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JUNOCAM

Intricate clouds

Intricate cloud patterns in the northern hemisphere of Jupiter taken by Juno spacecraft

See intricate cloud patterns in the northern hemisphere of Jupiter in this new view taken by NASA’s Juno spacecraft.

 

The color-enhanced image was taken on April 1 at 11.32 am, as Juno performed its twelfth close flyby of Jupiter. At the time the image was taken, the spacecraft was about 12,326 kilometers from the tops of the clouds of the planet at a northern latitude of 50.2 degrees. Citizen scientist Kevin M. Gill processed this image using data from the JunoCam imager.

 

 

The probe's journey began just over five years ago, on 5 August 2011, and it arrived at its destination, Jupiter's orbit, on 4 July this year (in Italy, it was at dawn on the following day) after travelling a distance of approximately three billion kilometres. 

 


JUNO's goal is to analyse the Jupiter’s characteristics as representative of the giant planets. The Solar System’s ‘heavyweight’ can, in fact, offer fundamentally important data not only for gaining deeper knowledge of the origin of the System itself, but also for analysing those of the planetary systems that are gradually discovered around other stars, with particular reference to those exoplanets that have a similar mass to that of Jupiter.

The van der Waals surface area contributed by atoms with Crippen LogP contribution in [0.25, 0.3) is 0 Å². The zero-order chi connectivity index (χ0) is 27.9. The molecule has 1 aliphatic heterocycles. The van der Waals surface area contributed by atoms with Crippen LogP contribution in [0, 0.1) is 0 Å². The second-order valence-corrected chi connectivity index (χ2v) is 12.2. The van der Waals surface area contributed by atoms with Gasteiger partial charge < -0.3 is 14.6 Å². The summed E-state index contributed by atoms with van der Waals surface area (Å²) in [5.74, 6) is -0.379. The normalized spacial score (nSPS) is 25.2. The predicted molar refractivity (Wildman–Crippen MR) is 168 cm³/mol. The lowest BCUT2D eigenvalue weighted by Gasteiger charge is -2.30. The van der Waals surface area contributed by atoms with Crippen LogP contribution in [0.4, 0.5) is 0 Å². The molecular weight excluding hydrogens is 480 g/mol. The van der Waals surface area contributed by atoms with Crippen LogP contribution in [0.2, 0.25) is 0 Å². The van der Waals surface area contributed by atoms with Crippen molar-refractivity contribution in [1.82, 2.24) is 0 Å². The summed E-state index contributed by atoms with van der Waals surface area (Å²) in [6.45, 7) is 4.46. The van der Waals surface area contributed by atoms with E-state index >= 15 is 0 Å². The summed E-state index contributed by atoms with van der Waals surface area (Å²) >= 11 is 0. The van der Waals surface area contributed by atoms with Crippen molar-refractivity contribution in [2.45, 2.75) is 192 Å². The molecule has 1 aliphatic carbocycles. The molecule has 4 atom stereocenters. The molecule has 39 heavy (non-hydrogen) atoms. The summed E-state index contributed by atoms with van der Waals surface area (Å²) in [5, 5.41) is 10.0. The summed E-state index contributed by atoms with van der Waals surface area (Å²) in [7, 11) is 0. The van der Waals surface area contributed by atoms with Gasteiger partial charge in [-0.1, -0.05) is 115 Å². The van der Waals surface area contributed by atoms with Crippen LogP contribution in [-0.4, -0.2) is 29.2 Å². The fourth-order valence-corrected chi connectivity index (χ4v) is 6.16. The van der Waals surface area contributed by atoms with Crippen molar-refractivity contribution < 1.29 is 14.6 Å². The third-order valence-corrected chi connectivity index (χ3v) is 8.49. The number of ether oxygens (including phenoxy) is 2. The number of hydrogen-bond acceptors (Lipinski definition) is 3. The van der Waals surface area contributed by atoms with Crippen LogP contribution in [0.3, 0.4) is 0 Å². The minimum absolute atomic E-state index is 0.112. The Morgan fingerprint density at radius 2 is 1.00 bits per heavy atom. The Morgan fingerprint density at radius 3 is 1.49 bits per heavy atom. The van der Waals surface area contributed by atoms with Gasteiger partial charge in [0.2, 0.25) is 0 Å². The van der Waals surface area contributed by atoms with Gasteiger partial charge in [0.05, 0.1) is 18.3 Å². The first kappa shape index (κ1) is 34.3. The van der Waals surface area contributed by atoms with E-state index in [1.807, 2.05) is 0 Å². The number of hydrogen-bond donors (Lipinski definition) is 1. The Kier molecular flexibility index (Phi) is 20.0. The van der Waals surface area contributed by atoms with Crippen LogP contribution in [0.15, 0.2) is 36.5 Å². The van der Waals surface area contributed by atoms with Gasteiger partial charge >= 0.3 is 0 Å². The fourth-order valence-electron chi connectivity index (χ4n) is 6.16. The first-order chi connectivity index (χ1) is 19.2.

JUNO's heart is the Italian JIRAM (Jovian InfraRed Auroral Mapper), financed by ASI, built by Leonardo-Finmeccanica and operated under the scientific responsibility of INAF's Institute of Astrophysics and Planetology (IAPS). 


JUNO's other Italian component is KaT (Ka-Band Translator), a radio science instrument designed by the 'La Sapienza' University of Rome, built by Thales Alenia Space Italia (A Thales/Leonardo-Finmeccanica company) again with ASI's support.